Background: Troglitazone is a new oral antidiabetic drug that increases the sensitivity of peripheral tissues to insulin. It may therefore increase the efficacy of exogenous insulin in patients with insulin-resistant diabetes mellitus.
Methods: We studied the effect of troglitazone or placebo in 350 patients with poorly controlled non-insulin-dependent (type 2) diabetes mellitus (glycosylated hemoglobin values, 8 to 12 percent; normal, 4.3 to 6.1 percent) despite therapy with at least 30 U of insulin daily. The patients were randomly assigned to receive 200 mg of troglitazone (116 patients), 600 mg of troglitazone (116 patients), or placebo (118 patients) daily for 26 weeks. Insulin doses were not increased and were reduced only to prevent hypoglycemia. Glycosylated hemoglobin, serum glucose while fasting, serum total cholesterol, high-density lipoprotein cholesterol, low-density lipoprotein cholesterol, and triglycerides were measured 5 times during an 8-week base-line period and 10 times during the 26-week treatment period. Daily insulin doses were recorded during both periods.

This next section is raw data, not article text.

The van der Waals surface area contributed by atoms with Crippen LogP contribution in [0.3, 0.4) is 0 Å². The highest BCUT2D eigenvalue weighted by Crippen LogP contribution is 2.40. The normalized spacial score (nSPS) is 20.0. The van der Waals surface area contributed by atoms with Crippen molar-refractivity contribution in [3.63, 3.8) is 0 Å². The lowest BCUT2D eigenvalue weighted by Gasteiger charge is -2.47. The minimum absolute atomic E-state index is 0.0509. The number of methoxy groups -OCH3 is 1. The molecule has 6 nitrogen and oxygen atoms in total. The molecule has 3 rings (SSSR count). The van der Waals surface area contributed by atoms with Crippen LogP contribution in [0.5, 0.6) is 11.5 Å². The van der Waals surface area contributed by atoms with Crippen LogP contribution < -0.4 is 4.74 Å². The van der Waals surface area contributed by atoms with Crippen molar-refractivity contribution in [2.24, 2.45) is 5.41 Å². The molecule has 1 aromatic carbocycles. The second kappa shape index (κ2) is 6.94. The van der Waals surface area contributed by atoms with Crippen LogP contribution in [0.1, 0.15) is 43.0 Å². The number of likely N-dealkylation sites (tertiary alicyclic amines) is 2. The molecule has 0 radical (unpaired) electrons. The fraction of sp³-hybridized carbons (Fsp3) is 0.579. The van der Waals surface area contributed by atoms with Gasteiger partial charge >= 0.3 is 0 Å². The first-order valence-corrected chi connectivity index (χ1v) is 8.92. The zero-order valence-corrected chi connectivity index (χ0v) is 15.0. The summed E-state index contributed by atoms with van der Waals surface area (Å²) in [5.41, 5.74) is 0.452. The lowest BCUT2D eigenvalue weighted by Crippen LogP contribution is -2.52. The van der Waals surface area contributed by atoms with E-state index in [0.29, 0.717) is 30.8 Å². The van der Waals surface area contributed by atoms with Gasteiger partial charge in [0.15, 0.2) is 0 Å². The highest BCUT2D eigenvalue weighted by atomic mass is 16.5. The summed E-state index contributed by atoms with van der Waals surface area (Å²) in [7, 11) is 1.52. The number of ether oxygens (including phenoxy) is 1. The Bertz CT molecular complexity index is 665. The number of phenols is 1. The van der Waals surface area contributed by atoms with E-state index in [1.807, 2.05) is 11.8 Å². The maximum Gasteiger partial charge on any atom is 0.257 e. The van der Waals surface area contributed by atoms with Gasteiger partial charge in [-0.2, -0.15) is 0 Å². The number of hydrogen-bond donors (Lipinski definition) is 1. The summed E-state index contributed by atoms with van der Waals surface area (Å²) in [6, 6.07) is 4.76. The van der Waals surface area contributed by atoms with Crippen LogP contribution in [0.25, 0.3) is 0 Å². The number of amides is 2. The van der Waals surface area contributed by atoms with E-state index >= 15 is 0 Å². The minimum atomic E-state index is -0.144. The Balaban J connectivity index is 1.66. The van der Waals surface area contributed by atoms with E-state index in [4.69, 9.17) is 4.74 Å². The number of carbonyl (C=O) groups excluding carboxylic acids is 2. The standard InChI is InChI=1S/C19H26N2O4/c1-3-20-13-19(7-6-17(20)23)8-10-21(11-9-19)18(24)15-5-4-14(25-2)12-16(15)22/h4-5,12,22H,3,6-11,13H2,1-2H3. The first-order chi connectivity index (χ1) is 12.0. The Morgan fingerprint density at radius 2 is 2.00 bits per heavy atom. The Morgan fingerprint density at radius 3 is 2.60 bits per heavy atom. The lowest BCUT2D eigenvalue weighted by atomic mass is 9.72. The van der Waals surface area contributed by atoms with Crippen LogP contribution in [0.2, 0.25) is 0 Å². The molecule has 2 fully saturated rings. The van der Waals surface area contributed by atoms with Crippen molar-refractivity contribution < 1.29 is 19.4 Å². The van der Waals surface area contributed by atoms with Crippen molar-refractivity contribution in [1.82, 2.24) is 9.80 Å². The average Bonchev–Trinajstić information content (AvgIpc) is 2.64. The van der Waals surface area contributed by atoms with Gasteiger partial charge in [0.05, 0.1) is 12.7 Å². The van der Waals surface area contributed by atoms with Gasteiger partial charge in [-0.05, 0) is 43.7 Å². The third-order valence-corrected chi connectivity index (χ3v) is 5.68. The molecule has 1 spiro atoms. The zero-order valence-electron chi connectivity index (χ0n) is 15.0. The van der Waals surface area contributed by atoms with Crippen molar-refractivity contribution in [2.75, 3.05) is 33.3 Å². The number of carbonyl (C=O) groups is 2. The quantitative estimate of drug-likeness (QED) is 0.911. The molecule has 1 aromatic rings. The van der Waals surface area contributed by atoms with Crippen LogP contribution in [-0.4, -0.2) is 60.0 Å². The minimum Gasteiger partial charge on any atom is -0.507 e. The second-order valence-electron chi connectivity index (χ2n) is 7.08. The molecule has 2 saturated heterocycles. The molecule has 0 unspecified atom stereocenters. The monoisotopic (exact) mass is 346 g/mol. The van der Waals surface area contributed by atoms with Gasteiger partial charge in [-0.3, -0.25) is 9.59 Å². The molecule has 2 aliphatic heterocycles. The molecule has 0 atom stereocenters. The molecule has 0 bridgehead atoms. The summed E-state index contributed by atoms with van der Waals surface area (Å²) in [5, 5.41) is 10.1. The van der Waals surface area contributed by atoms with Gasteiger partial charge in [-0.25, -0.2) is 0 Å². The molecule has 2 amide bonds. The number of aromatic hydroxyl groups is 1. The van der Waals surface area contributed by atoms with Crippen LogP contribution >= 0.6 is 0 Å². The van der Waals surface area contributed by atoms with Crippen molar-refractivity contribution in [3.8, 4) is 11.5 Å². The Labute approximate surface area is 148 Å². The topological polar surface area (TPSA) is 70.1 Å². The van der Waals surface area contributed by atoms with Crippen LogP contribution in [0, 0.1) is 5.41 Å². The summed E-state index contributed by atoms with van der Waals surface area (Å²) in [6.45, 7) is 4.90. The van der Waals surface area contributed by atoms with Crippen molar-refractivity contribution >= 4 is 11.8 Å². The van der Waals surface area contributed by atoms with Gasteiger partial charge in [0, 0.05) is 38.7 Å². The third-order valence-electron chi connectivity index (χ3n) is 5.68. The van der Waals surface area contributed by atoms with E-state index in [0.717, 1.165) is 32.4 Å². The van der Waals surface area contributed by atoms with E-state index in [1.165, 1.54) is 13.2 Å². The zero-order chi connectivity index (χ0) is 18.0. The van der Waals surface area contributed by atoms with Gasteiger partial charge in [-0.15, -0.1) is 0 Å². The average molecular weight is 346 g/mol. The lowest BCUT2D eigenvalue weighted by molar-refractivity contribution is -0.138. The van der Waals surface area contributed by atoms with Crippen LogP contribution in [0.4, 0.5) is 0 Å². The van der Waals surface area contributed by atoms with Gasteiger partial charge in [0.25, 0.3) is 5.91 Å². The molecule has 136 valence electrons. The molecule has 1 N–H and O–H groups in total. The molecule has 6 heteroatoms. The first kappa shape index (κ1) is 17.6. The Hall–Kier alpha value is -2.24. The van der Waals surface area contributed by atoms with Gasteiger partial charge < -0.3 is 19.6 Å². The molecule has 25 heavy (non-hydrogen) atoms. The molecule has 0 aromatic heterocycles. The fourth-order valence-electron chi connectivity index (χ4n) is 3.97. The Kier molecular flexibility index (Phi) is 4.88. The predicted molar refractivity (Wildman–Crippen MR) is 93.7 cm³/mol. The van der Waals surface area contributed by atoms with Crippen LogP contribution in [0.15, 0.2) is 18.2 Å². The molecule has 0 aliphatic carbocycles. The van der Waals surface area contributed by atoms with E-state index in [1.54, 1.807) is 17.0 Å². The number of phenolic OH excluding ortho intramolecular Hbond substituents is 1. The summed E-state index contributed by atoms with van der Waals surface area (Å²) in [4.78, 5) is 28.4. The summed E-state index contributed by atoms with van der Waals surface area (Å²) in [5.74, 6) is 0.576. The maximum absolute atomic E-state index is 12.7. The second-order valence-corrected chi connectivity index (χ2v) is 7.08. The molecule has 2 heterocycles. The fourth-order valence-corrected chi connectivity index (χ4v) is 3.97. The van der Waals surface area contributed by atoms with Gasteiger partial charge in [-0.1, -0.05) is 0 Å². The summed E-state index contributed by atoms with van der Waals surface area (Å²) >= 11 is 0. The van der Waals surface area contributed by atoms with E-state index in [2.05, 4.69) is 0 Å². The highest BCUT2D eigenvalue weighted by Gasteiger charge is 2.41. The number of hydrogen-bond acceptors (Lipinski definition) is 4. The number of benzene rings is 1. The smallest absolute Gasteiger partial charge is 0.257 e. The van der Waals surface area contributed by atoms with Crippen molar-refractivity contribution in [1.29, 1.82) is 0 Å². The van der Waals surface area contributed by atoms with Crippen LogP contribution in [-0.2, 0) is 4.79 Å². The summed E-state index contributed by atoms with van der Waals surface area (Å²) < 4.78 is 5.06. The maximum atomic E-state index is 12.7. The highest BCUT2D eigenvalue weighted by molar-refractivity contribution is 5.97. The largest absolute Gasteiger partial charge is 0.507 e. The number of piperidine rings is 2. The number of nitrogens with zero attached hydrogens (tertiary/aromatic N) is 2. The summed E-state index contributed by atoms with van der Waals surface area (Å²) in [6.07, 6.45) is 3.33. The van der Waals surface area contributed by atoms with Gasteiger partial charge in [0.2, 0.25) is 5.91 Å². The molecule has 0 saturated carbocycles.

Results: Ninety percent of the patients completed the study. The adjusted mean glycosylated hemoglobin values decreased by 0.8 and 1.4 percentage points, respectively, in the group given 200 mg of troglitazone and the group given 600 mg of troglitazone, and fasting serum glucose concentrations decreased by 35 and 49 mg per deciliter (1.9 and 2.7 mmol per liter), respectively, despite decreases in the insulin dose of 11 percent and 29 percent (P<0.001 for all comparisons with the placebo group). Serum total cholesterol, low-density lipoprotein cholesterol, and high-density lipoprotein cholesterol concentrations increased slightly and serum triglyceride concentrations decreased slightly in the troglitazone-treated patients.
Conclusions: When given in conjunction with insulin, troglitazone improves glycemic control in patients with type 2 diabetes mellitus.